The local community welcomed a special guest this week, courtesy of the University of West Georgia and Coweta’s ArtRez program.
Award-winning poet Allison Joseph arrived in Newnan for a short stay, primarily at Gray Cottage, a quaint, downtown home and studio intended for visiting artists. Though most visiting artists remain in Coweta for up to a full month, Joseph, also a professor at Southern Illinois University Carbondale, had a limited visit of just two weeks. In that time, however, she managed to share not only her poetry, but also her insight, tutelage and humor.
“I like it here,” Joseph said of Newnan. “I enjoy a place where I can simply walk right into town.”
The poet echoed that sentiment in an anecdote she offered to Newnan High School students during a visit to the school. Joseph noted that she grew up in New York where public transportation is the norm and, as a consequence, the poet is not a driver.
“I’ve been telling people all over town that I am a member of an oppressed minority group,” Joseph explained to students. “And, I’m tired of the way I have been treated in this country. My anger and frustration is mounting, and I will reveal my status to you today… I am a pedestrian American.
“Yeah,” Joseph added. “I’m a black woman, too. That’s pretty obvious.”
The poet continued with tales of her personal plight as a non-driver, adding that she did not, in fact, learn to operate a vehicle until well into adulthood.
“Then, when I attempted to learn to drive, I crashed the driver’s ed vehicle,” she said. “I crashed it into a stationary van.”
The poet read aloud several of her compositions to students during her time in the classroom at Newnan High, offering up stories about her life in New York, as well and her work as a professor.
Joseph leaves the Gray Cottage today, but during her stay in Newnan, the poet managed several readings and lessons, including a visit to Spelman College in Atlanta, a reading in Kathy Cashen Hall at the University of West Georgia, a session with students at both Newnan High School and East Coweta High School and, finally, a reading at Oglethorpe College in North Atlanta. There also was a weekend-long visit at AIR Serenbe, a nearby artist-in-residence program offered in the community of Serenbe in Chattahoochee Hills.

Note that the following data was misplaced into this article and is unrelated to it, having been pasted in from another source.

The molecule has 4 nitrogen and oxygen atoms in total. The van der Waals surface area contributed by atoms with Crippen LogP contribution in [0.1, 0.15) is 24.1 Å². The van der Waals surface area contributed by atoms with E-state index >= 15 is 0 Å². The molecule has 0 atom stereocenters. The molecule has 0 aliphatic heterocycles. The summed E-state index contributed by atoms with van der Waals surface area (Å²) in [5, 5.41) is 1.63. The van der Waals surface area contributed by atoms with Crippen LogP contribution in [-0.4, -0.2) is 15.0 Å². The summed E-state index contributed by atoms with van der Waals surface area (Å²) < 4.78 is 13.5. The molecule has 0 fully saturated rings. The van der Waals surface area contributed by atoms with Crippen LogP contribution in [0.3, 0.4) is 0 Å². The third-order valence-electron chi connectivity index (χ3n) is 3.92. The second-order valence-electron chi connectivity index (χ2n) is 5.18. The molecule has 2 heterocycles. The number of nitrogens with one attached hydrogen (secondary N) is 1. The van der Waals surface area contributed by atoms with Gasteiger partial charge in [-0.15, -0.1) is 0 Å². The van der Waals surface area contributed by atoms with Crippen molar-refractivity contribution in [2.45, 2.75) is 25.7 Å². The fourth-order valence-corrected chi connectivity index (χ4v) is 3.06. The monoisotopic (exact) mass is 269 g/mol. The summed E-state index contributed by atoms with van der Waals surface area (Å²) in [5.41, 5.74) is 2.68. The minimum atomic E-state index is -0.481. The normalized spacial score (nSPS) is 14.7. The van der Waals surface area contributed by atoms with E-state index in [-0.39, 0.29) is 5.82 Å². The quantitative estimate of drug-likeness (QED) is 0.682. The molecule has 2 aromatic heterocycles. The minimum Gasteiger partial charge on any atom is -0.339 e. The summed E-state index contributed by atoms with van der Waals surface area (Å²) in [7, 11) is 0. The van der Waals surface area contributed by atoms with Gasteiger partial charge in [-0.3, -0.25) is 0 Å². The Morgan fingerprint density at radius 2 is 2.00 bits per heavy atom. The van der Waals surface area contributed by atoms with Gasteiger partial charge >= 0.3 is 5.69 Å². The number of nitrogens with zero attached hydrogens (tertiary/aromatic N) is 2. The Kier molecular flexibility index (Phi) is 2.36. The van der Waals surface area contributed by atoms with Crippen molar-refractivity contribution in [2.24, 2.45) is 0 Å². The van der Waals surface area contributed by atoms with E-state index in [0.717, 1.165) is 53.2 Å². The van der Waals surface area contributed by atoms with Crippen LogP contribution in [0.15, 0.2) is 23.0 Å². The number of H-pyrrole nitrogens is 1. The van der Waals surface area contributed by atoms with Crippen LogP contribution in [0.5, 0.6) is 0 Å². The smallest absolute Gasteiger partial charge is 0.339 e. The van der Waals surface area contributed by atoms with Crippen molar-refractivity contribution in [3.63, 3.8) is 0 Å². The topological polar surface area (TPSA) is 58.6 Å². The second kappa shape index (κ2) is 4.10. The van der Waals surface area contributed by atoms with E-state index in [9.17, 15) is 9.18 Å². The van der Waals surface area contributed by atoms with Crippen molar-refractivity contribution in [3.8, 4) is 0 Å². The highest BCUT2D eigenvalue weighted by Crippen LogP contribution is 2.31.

Despite a number of awards, multiple publications and her acknowledged ability to paint a memorable portrait of the world around her with words, Joseph said she does not consider herself an artist.
“Maybe a wordsmith,” she said amongst new friends and ArtRez board members. “I’m no William Blake.”
At home, Joseph is director of the Young Writers Workshop at Southern Illinois University Carbondale, a program she founded in 1999. She also helped found Crab Orchard Review, a literary journal. Among her numerous honors, Joseph won the George Garrett Award for Outstanding Community Service in Literature from the Association of Writers and Writing Programs in 2012.
In her latest publication, “Mercurial,” Joseph offers both solemn insights and lighthearted opinions on of her own life experiences and views of the world around her. The poet addresses a range of topics in the collection, including odes to sandals and a waning metabolism juxtaposed with a portrayal of anorexia and thoughts on daughters without mothers.
From a poem called “Period,” Joseph read to a group of Newnan High School students, “How is it you get to dictate all our beginnings, endings, so smug in potent squalor, ubiquitous beyond all reason. If I leave you out, skip you, ignore you, you only call attention through your absence, haunting as you disappear.”
The poet explained to those gathered that there are moments in life in which there is an unresolved issue, a problem without an immediate solution.
“I wrote that poem thinking about all the times when you don’t have an ending or a solution to something and you really are longing for that finality,” Joseph said. “I think I need to write a question mark poem, because the older you get, the more questions stack up and the more you don’t have answers to things.”